There was once a shrimp in Shrimptown
Who, whilst swimming along one day
Was savaged by a dogfish
That he met along the way.
And when the rest of Shrimptown
Came and saw him where he lay
Each immediately formed an opinion;
Here is what they had to say.
‘Ah, he was a good old shrimp,’
The first said to his wife;
Then he instantly forgot him
And got on with his life.
‘I never liked that bastard,’
Said the second with a grin.
‘I’m glad he’s dead, now let’s go find
A ditch to chuck him in.’
The third said ‘No, my man, that’s not
The way to speak of the dead.’
The second shrimp took umbrage
And then punched him in the head.
And while this brawl continued
A fourth shrimp shared her views:
‘This shrimp has never gone to church
And knelt between the pews.’
‘God rest his soul, of course,
May the Great Codfish spare us all,
But I fear that this unbaptised shrimp
Was always heading for a fall.’
And the congregation nodded
Some there knelt down and prayed;
And when their guilt was laid to rest
Swift exits they all made.
‘For me, I blame the government,’
One shrimp said to his neighbour.
‘They should have helped this poor shrimp out-
Wouldn’t have happened under Labour.’
‘Oh please-it’s not the Government’s fault
That he didn’t get a job
And hung around the streets all day
Behaving like a yob.’
Whilst their bickering continued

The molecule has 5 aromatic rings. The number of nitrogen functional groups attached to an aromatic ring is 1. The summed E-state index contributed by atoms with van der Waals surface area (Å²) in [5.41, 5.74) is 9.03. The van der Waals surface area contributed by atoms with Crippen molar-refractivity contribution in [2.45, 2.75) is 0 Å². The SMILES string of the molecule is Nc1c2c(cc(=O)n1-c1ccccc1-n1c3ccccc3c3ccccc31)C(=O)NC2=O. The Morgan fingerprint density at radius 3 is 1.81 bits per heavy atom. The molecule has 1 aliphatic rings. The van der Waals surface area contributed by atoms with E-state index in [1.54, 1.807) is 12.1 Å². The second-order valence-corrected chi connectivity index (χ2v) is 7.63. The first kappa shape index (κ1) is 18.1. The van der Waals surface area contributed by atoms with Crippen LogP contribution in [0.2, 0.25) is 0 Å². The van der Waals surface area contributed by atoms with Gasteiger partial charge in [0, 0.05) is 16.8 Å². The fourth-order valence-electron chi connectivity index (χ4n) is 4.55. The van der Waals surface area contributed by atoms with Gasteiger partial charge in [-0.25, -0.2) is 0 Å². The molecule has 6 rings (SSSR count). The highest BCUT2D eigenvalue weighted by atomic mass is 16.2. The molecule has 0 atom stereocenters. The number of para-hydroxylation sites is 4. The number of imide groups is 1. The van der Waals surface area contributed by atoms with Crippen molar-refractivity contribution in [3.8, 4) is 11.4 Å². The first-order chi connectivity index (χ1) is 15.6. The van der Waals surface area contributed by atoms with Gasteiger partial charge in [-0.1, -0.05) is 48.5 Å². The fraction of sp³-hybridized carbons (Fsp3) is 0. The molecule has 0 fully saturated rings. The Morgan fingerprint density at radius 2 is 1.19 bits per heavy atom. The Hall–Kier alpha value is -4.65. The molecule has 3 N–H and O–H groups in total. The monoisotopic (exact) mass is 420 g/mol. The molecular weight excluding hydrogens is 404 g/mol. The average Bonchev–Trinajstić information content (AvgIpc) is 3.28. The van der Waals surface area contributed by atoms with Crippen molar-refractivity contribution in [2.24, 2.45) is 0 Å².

They continued to ignore
The body of the savaged shrimp
Which lay upon the floor.
Then a third joined in the argument:
‘It’s the immigrants I blame,
All those bloody cuttlefish
With their silly foreign names.’
A fourth joined in and then a fifth,
From left and right they came,
And their voices blended into one,
All sounding much the same.
Blaming immigrants and hobos,
The slackers and the gimps
And the government who did nothing for
The poor working-class shrimps.
Then one shrimp mentioned Hitler
And that was the final straw;
All the arguers walked from the scene,
Left him lying on the floor.
Just a single shrimp was left now
A wise old shrimp, it seems;
He said ‘Well, chum, I guess that this
Is the end of all your dreams.
No more swimming with the tides,
Or scuttling with your friends.
Although I guess, for all of us,
That’s how it always ends.
No relatives have come for you,
Nobody seems to care
About your life, or death, my friend.
They just leave you lying there,
And talk about your passing
Like one on the silver screen;
Ah friend, you are the saddest shrimp
That I have ever seen.’
With that the old shrimp turned away,
From the shrimp left on floor.
And the ocean’s tides kept sailing onJust as they had before.